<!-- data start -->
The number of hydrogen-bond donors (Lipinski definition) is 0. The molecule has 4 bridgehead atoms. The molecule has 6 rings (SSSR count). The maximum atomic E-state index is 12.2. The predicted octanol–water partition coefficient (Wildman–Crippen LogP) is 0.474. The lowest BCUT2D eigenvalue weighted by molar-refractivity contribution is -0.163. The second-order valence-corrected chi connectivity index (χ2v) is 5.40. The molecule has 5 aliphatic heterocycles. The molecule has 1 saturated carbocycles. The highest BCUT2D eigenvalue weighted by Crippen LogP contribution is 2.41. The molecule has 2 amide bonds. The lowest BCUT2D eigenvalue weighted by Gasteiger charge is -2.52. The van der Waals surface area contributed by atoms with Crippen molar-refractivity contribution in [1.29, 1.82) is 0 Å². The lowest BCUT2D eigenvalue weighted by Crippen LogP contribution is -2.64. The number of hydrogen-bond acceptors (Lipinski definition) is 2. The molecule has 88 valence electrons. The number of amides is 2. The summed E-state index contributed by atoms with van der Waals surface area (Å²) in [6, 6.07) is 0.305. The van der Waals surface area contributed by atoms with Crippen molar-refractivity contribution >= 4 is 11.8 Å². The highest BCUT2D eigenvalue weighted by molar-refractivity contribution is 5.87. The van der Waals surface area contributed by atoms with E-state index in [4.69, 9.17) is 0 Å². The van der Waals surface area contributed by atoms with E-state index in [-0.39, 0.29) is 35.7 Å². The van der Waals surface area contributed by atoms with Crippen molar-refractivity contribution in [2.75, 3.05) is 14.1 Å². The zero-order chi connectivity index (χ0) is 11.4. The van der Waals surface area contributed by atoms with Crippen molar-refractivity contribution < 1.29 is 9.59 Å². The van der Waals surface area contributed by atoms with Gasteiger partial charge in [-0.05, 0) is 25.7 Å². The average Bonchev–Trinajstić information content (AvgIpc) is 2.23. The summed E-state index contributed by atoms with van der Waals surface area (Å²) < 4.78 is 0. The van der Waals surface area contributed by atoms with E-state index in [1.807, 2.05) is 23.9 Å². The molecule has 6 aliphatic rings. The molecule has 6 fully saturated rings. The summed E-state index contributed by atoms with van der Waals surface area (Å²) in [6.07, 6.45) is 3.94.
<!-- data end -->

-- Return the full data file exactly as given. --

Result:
The number of hydrogen-bond donors (Lipinski definition) is 0. The molecule has 4 bridgehead atoms. The molecule has 6 rings (SSSR count). The maximum atomic E-state index is 12.2. The predicted octanol–water partition coefficient (Wildman–Crippen LogP) is 0.474. The lowest BCUT2D eigenvalue weighted by molar-refractivity contribution is -0.163. The second-order valence-corrected chi connectivity index (χ2v) is 5.40. The molecule has 5 aliphatic heterocycles. The molecule has 1 saturated carbocycles. The highest BCUT2D eigenvalue weighted by Crippen LogP contribution is 2.41. The molecule has 2 amide bonds. The lowest BCUT2D eigenvalue weighted by Gasteiger charge is -2.52. The van der Waals surface area contributed by atoms with Crippen molar-refractivity contribution in [1.29, 1.82) is 0 Å². The lowest BCUT2D eigenvalue weighted by Crippen LogP contribution is -2.64. The number of hydrogen-bond acceptors (Lipinski definition) is 2. The molecule has 88 valence electrons. The number of amides is 2. The summed E-state index contributed by atoms with van der Waals surface area (Å²) in [6, 6.07) is 0.305. The van der Waals surface area contributed by atoms with Crippen molar-refractivity contribution >= 4 is 11.8 Å². The highest BCUT2D eigenvalue weighted by molar-refractivity contribution is 5.87. The van der Waals surface area contributed by atoms with E-state index in [4.69, 9.17) is 0 Å². The van der Waals surface area contributed by atoms with E-state index in [-0.39, 0.29) is 35.7 Å². The van der Waals surface area contributed by atoms with Crippen molar-refractivity contribution in [2.75, 3.05) is 14.1 Å². The zero-order chi connectivity index (χ0) is 11.4. The van der Waals surface area contributed by atoms with Crippen molar-refractivity contribution < 1.29 is 9.59 Å². The van der Waals surface area contributed by atoms with Gasteiger partial charge in [-0.05, 0) is 25.7 Å². The average Bonchev–Trinajstić information content (AvgIpc) is 2.23. The summed E-state index contributed by atoms with van der Waals surface area (Å²) < 4.78 is 0. The van der Waals surface area contributed by atoms with E-state index in [1.807, 2.05) is 23.9 Å². The molecule has 6 aliphatic rings. The molecule has 6 fully saturated rings. The summed E-state index contributed by atoms with van der Waals surface area (Å²) in [6.07, 6.45) is 3.94.